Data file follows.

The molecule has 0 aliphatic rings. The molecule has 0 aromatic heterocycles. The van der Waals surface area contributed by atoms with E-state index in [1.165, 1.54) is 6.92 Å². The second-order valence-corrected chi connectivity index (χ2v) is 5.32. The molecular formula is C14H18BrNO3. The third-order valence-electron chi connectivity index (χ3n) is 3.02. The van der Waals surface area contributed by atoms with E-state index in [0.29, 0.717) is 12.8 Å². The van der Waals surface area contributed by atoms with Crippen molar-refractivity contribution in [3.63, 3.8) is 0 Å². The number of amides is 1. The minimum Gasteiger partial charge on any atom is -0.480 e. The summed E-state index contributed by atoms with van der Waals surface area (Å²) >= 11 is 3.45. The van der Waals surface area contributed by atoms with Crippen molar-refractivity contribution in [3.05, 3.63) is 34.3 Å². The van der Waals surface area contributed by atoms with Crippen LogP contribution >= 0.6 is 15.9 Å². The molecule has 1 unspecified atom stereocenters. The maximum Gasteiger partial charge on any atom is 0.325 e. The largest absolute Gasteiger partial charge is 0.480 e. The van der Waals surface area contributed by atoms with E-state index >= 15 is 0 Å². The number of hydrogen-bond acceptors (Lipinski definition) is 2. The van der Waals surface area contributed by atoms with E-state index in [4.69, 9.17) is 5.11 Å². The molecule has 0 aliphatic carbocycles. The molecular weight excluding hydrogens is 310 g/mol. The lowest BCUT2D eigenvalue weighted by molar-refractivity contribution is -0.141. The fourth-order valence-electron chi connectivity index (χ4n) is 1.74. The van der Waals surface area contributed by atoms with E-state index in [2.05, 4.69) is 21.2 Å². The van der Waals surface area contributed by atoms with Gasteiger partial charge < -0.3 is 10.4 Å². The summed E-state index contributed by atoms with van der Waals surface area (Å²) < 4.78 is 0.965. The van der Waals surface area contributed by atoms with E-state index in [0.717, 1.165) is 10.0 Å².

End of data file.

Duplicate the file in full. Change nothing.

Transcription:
The molecule has 0 aliphatic rings. The molecule has 0 aromatic heterocycles. The van der Waals surface area contributed by atoms with E-state index in [1.165, 1.54) is 6.92 Å². The second-order valence-corrected chi connectivity index (χ2v) is 5.32. The molecular formula is C14H18BrNO3. The third-order valence-electron chi connectivity index (χ3n) is 3.02. The van der Waals surface area contributed by atoms with E-state index in [0.29, 0.717) is 12.8 Å². The van der Waals surface area contributed by atoms with Crippen molar-refractivity contribution in [3.63, 3.8) is 0 Å². The number of amides is 1. The minimum Gasteiger partial charge on any atom is -0.480 e. The summed E-state index contributed by atoms with van der Waals surface area (Å²) >= 11 is 3.45. The van der Waals surface area contributed by atoms with Crippen molar-refractivity contribution in [3.05, 3.63) is 34.3 Å². The van der Waals surface area contributed by atoms with Crippen LogP contribution >= 0.6 is 15.9 Å². The molecule has 1 unspecified atom stereocenters. The maximum Gasteiger partial charge on any atom is 0.325 e. The largest absolute Gasteiger partial charge is 0.480 e. The van der Waals surface area contributed by atoms with E-state index >= 15 is 0 Å². The number of hydrogen-bond acceptors (Lipinski definition) is 2. The van der Waals surface area contributed by atoms with E-state index in [4.69, 9.17) is 5.11 Å². The molecule has 0 aliphatic carbocycles. The molecular weight excluding hydrogens is 310 g/mol. The lowest BCUT2D eigenvalue weighted by molar-refractivity contribution is -0.141. The fourth-order valence-electron chi connectivity index (χ4n) is 1.74. The van der Waals surface area contributed by atoms with E-state index in [2.05, 4.69) is 21.2 Å². The van der Waals surface area contributed by atoms with Gasteiger partial charge < -0.3 is 10.4 Å². The summed E-state index contributed by atoms with van der Waals surface area (Å²) < 4.78 is 0.965. The van der Waals surface area contributed by atoms with E-state index in [0.717, 1.165) is 10.0 Å².